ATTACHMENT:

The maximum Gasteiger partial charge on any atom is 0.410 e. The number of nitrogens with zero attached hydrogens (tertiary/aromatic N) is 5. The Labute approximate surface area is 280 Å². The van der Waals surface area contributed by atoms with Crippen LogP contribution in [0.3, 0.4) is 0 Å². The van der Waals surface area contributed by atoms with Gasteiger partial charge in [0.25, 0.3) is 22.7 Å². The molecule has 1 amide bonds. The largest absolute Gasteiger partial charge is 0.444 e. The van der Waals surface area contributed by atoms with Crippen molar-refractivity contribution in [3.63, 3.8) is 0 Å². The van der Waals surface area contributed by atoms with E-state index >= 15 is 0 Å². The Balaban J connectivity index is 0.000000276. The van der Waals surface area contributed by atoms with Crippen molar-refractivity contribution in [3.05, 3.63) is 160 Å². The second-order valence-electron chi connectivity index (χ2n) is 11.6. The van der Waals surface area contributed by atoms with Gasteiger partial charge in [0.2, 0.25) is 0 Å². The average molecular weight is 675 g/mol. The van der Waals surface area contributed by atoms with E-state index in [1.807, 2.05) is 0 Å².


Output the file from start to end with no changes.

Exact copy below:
The maximum Gasteiger partial charge on any atom is 0.410 e. The number of nitrogens with zero attached hydrogens (tertiary/aromatic N) is 5. The Labute approximate surface area is 280 Å². The van der Waals surface area contributed by atoms with Crippen LogP contribution in [0.3, 0.4) is 0 Å². The van der Waals surface area contributed by atoms with Gasteiger partial charge in [0.25, 0.3) is 22.7 Å². The molecule has 1 amide bonds. The largest absolute Gasteiger partial charge is 0.444 e. The van der Waals surface area contributed by atoms with Crippen molar-refractivity contribution in [3.63, 3.8) is 0 Å². The van der Waals surface area contributed by atoms with E-state index >= 15 is 0 Å². The Balaban J connectivity index is 0.000000276. The van der Waals surface area contributed by atoms with Crippen molar-refractivity contribution in [3.05, 3.63) is 160 Å². The second-order valence-electron chi connectivity index (χ2n) is 11.6. The van der Waals surface area contributed by atoms with Gasteiger partial charge in [0.2, 0.25) is 0 Å². The average molecular weight is 675 g/mol. The van der Waals surface area contributed by atoms with E-state index in [1.807, 2.05) is 0 Å².